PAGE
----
Make sure and check out the Chicago Tribune today for an article about Deb Sokolow’s current residency project with Daniel Boone Elementary School, which is part of Chicago Public School’s “Crossroads” program. Sokolow is helping 3rd, 4th, and 5th grade students create a wall mural that will become a permanent part of the school’s hallways. As is typical for Sokolow, the wall mural will contain a combination of text and images that tell the story of the school’s 80 year history in an idiosyncratic and detour-laden fashion, including, for example, an account of the 1932 murder of Mabel Chenoweth, a woman who owned a candy shop a block away from the school. Read more
This week Duncan and Christian talk to Ron Terada about art, hockey fights and Blade Runner (for the love of God, Edward James Olmos’s character was named Gaff!!!).
Ron Terada lives and works in Vancouver.
Recent solo exhibitions include Voight-Kampff (2008), Catriona Jeffries Gallery, Vancouver; Stay Away From Lonely Places (2006), Ikon Gallery, Birmingham; and You Have Left the American Sector (2005), ArtGallery of Windsor.
His work has been included in a number of group exhibitions including Tractatus Logico-Catalogicus (2008), VOX Centre de lâ€™imageContemporaine, Montreal; Words Fail Me (2007), Museum of Contemporary Art, Detroit; The Show Will Be Open When the Show Will Be Closed (2006)Store, London and the Kadist Foundation, Paris; Intertidal (2005), Museum van Hedendaagse Kunst Antwerpen, Belgium; and General Ideas: Rethinking Conceptual Art 1990-2005 (2005), CCA Wattis Institute for Contemporary Arts, San Francisco.
Terada was a recipient of the Victor Martyn Lynch-Staunton Award, Canada Council for the Arts (2006); and the VIVA Award, Jack and Doris Shadbolt Foundation (2004); and was nominated for a Sobey Art Award (2007). Terada is represented by Catriona Jeffries Gallery, Vancouver. Read more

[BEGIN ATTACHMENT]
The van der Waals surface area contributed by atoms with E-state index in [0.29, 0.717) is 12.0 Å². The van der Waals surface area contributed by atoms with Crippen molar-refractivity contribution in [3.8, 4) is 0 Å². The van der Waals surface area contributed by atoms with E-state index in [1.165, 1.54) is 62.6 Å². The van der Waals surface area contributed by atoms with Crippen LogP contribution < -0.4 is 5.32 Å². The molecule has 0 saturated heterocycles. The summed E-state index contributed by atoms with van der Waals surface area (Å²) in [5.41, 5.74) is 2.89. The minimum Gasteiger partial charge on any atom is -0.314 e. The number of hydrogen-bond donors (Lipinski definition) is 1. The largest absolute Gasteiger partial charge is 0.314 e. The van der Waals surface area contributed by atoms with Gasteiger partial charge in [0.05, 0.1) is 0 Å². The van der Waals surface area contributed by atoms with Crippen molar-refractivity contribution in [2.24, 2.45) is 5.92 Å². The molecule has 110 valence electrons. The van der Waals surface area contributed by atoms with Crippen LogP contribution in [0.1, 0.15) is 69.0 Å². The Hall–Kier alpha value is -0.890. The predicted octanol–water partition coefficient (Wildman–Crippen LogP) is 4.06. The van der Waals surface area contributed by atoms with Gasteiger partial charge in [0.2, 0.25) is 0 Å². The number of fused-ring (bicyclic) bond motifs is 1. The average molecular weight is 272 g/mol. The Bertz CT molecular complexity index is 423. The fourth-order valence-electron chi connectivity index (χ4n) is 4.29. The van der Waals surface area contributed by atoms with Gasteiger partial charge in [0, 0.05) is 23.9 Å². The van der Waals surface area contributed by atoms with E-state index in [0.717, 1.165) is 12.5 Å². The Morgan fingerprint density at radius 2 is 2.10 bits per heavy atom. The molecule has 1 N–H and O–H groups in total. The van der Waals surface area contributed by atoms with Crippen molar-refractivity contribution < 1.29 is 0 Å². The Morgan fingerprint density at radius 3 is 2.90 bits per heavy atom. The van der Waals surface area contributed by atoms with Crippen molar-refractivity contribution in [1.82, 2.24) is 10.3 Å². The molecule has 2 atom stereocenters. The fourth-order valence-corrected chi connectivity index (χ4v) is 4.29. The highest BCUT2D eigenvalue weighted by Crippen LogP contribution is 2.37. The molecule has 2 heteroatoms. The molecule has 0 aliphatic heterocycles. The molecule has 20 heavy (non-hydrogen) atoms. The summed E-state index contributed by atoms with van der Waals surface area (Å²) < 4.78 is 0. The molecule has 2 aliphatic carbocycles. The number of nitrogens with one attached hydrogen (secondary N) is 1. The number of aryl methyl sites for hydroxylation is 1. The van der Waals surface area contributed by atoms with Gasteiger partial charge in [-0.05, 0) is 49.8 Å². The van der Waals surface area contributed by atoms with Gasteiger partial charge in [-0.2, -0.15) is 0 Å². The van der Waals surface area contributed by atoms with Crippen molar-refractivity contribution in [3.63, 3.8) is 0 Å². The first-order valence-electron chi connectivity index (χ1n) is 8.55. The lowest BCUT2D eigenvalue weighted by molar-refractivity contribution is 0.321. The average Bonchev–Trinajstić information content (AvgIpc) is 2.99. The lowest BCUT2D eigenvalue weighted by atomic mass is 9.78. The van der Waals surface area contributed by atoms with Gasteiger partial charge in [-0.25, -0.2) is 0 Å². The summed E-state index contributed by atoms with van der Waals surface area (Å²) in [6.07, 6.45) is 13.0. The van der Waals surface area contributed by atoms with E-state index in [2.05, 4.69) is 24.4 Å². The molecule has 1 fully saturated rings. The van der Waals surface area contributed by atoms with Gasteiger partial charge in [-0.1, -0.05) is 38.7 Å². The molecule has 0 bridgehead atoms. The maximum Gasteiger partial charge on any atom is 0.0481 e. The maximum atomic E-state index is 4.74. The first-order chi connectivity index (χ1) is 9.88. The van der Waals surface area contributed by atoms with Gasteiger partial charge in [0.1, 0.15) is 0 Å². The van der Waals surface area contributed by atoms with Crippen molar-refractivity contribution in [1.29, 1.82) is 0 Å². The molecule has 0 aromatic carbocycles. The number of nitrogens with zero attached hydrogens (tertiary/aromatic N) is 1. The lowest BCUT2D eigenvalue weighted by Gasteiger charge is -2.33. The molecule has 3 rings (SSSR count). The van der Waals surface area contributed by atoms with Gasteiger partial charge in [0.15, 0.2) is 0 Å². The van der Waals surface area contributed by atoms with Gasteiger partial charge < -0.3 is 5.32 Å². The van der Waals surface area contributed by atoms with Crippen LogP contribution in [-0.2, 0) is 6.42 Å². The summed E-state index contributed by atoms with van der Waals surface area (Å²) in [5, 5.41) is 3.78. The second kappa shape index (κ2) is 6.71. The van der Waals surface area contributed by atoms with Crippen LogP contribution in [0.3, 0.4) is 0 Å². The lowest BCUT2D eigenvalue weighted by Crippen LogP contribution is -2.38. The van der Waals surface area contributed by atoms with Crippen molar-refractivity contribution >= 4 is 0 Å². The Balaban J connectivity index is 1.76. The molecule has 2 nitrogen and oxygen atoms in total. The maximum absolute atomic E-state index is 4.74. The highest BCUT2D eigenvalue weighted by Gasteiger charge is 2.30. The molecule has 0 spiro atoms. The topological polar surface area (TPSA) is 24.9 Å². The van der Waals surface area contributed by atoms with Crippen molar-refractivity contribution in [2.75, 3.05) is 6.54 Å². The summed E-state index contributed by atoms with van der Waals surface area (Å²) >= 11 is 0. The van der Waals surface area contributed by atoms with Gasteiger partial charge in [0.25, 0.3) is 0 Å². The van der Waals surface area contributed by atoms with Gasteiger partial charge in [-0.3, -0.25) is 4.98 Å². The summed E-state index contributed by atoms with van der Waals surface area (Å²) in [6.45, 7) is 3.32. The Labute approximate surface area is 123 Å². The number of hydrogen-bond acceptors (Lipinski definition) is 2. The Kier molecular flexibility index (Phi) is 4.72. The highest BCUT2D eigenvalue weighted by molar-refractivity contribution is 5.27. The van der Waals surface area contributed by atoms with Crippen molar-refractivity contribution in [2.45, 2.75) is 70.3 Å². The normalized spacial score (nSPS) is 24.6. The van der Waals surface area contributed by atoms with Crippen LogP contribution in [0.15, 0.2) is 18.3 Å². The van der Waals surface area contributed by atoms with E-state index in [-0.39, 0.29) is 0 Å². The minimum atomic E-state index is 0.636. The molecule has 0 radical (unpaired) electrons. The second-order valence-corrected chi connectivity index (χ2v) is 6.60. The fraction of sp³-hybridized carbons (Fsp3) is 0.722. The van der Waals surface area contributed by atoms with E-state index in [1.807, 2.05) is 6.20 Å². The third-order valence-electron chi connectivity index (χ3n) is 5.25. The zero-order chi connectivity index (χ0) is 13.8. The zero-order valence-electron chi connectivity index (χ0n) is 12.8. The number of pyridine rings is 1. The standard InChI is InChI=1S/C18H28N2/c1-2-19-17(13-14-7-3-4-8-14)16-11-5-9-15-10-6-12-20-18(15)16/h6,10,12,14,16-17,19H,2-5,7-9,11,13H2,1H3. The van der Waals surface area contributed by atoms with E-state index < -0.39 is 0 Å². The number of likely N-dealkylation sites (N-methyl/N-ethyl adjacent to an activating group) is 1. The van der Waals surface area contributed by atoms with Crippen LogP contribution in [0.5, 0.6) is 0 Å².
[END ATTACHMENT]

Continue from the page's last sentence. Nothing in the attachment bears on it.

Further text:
Good morning to all of you out there in TV land. I hope you are feeling bloated and a little ashamed, now that the national day of gluttony is done. I wish I could say I have an exciting lineup of shows to get you out into the streets, crawlin’ off those extra calories, but alas, there are but three shows opening this weekend, all tonight. Now, I’m not putting all three on my picks, if you want to know the other two you can find them on my Gallery Crawl. No, dearies, I’m giving you my one pick, from three: The Op Shop.
So, I’m not exactly sure what the story is here. It has something to do with Laura Shaeffer over at Home Gallery, and includes a lot of artists she’s shown: Anders Nilsen, Katrin Asbury, Rachel Tredon, and Albert Stabler, among others. As far as I can tell, it is a new idea for a roaming space, called the Op(portunity) Shop, derived from the Australian term for thrift shops, apparently. Not sure where it’s going next, if anywhere, but hey, if you happen to be in the vicinity of Hyde Park, why not stop by?
The Op Shop is located at 1613 E. 55th. Reception tonight, 6-10pm.
Posting will be slim to none this holiday weekend. Hope everyone has a good time off. See you next week with a new contribution to our series Off Topic and a new blogger.
If you are looking for something to read I would reccomend checking out Dazed’s interview with Marina AbramoviÄ‡.
For as long as pigments have been made and ground up the rule of thumb has been, the farther along the visual spectrum you go the harder and more expensive it gets to create that color.
Blue has had a double hit to it’s reputation in that the best solutions to it’s creation have the after effects of being poisonous (cobalt blue is a possible carcinogen and Prussian blue, another well-known pigment, can leach cyanide) absurdly expensive (the ground up gemstone lapis lazuli is what makes up ultramarine blue) or if done on the cheap using organic materials apt to fade extremely quickly.
That was until recently when researchers at Oregon State University created a new, durable and brilliantly blue pigment by accident. The researchers were trying to force novel electronic properties into compounds like manganese oxide ( Black ) & other chemicals by using extremely high temperatures (2,000+ degrees Fahrenheit) to force crystal structures.
During one series of experiments the Professor of material sciences, Mas Subramanian noticed that the latest sample of manganese ions absorbed red and green wavelengths of light and reflected only blue. When cooled, the manganese-containing oxide remained in this alternate structure. The compound still is not as cheap as they might like due to the use of indium but work is being done to replace the indium oxide with less expensive oxides like aluminum, which possesses similar properties.
More can be read in the latest Journal of the American Chemical Society.